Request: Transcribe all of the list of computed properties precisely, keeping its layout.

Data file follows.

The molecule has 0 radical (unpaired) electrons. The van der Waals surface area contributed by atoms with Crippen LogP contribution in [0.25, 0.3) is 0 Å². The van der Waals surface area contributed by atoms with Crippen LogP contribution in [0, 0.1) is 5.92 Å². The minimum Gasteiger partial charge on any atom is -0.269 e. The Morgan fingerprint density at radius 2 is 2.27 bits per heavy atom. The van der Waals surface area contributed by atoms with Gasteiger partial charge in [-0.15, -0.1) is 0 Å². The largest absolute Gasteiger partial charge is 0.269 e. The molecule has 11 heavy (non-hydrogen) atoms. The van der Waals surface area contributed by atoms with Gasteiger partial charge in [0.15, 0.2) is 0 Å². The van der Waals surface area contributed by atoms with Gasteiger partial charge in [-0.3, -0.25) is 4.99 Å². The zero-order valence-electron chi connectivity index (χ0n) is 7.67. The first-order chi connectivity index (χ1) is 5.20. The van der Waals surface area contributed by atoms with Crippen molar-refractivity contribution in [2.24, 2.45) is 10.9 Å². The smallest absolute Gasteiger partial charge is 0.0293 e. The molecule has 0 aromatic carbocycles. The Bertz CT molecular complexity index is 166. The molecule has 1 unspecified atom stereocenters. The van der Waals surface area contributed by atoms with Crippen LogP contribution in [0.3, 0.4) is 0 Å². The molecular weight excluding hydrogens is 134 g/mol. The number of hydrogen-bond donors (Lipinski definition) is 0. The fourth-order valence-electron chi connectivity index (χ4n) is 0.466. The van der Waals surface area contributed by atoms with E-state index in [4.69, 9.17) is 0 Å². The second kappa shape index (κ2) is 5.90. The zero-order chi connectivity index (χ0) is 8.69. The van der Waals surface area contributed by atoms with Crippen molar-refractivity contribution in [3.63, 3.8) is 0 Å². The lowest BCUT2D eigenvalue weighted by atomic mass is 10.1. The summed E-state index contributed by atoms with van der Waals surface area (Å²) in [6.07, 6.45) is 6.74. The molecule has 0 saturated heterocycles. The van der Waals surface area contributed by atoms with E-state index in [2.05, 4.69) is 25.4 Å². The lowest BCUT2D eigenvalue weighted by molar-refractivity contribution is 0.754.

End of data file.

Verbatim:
The molecule has 0 radical (unpaired) electrons. The van der Waals surface area contributed by atoms with Crippen LogP contribution in [0.25, 0.3) is 0 Å². The van der Waals surface area contributed by atoms with Crippen LogP contribution in [0, 0.1) is 5.92 Å². The minimum Gasteiger partial charge on any atom is -0.269 e. The Morgan fingerprint density at radius 2 is 2.27 bits per heavy atom. The van der Waals surface area contributed by atoms with Gasteiger partial charge in [-0.15, -0.1) is 0 Å². The largest absolute Gasteiger partial charge is 0.269 e. The molecule has 11 heavy (non-hydrogen) atoms. The van der Waals surface area contributed by atoms with Gasteiger partial charge in [0.15, 0.2) is 0 Å². The van der Waals surface area contributed by atoms with Gasteiger partial charge in [-0.3, -0.25) is 4.99 Å². The zero-order valence-electron chi connectivity index (χ0n) is 7.67. The first-order chi connectivity index (χ1) is 5.20. The van der Waals surface area contributed by atoms with Crippen molar-refractivity contribution in [2.24, 2.45) is 10.9 Å². The smallest absolute Gasteiger partial charge is 0.0293 e. The molecule has 0 aromatic carbocycles. The Bertz CT molecular complexity index is 166. The molecule has 1 unspecified atom stereocenters. The van der Waals surface area contributed by atoms with Crippen LogP contribution in [0.3, 0.4) is 0 Å². The molecular weight excluding hydrogens is 134 g/mol. The number of hydrogen-bond donors (Lipinski definition) is 0. The fourth-order valence-electron chi connectivity index (χ4n) is 0.466. The van der Waals surface area contributed by atoms with E-state index in [4.69, 9.17) is 0 Å². The second kappa shape index (κ2) is 5.90. The zero-order chi connectivity index (χ0) is 8.69. The van der Waals surface area contributed by atoms with Crippen molar-refractivity contribution in [3.63, 3.8) is 0 Å². The lowest BCUT2D eigenvalue weighted by atomic mass is 10.1. The summed E-state index contributed by atoms with van der Waals surface area (Å²) in [6.07, 6.45) is 6.74. The molecule has 0 saturated heterocycles. The van der Waals surface area contributed by atoms with E-state index in [2.05, 4.69) is 25.4 Å². The lowest BCUT2D eigenvalue weighted by molar-refractivity contribution is 0.754.